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How to get good team results when you are not the boss (part 2)
By Kim Harrison,
Consultant, Author and Principal of www.cuttingedgepr.com
This is the second of two articles.
PR practitioners often have to work on committees with people from other departments. One of the most common problems in such projects is how to lead or shape the project when you have no formal power or authority over the other team members.
How can you get good team results when you are not the boss or if someone else is nominally the boss and is quite ineffectual?
Good communication is crucial
There are various ways you can informally lead or influence a project outcome. You can lead such areas as communication (obviously!), team recognition for milestones achieved, project reviews, change management, measurement and reporting cycles.
These techniques are also suitable for projects in which you are formally the leader, because they help you avoid the problems of potential resentment and lack of cooperation that may arise when you outrank the other team members.
There are three general ways to increase your project control: project processes, influence and measurement. In this article we will look at communication. The key to success is good people management through good communication.
The project leader shapes projects, for instance receiving most progress information and controlling where it is distributed. Providing clear, factual status information can be a source of significant influence.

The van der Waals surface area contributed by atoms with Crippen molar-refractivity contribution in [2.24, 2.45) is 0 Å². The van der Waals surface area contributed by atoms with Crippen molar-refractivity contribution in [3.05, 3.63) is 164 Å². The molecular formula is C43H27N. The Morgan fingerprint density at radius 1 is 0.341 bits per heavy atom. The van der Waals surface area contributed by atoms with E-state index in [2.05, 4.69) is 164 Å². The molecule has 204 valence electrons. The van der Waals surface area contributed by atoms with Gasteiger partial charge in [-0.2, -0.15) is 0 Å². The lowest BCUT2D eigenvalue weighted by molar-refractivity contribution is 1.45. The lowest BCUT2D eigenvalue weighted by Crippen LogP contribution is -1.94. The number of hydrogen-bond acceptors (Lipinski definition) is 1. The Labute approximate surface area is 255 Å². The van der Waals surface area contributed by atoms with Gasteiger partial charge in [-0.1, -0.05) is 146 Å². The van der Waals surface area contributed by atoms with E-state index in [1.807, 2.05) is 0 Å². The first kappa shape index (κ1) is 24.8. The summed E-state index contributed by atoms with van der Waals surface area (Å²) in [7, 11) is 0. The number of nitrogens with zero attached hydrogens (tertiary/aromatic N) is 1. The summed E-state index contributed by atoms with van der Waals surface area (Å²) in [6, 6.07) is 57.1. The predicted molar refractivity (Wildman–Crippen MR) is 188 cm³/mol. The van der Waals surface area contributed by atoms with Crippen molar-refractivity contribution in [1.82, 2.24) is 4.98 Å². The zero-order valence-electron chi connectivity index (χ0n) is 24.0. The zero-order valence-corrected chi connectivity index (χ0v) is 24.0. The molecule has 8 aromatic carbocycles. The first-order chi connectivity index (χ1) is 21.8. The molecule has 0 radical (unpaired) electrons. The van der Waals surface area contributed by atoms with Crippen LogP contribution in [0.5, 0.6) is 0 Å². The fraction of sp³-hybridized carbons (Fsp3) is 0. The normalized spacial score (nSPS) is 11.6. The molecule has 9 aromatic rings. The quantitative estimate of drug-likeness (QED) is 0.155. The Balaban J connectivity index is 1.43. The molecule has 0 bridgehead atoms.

If the project is proceeding well, stakeholders are impressed. If things are going badly, factual information will document your actions to recover lost ground and gain visibility when you need help. Provide just enough data, never more than people need to receive, or they might try to second-guess your decisions and actions.
To a considerable degree, what you say and how you say it determines how you are perceived, especially by your managers and peers. Use all communication methods available to you. Effective project leaders tend to over-communicate – just stopping short of being annoying. Better to have too much information than not enough.
Repeat your messages
Recent research found that managers without formal power who repeat messages about tasks and projects in different ways achieve more successful results than formal managers who rely on their authority to send messages just once. For example, when a manager who doesn't have formal power sends an email after a face-to-face meeting to confirm decisions, their team gets more tasks done and with fewer stumbles than managers with power who appear to assume that employees will follow their requests (reported in the Harvard Business Review Daily Stat, 26 April 2011).
Similarly, in this role you can follow up a complicated written communication with a phone call and can document the content of a phone call or discussion in a follow-up email. This finding supports the general conclusion in public relations practice that messages need to be repeated in more than one way to be most effective – methodical communication throughout a project is one of the most effective control tools available to you.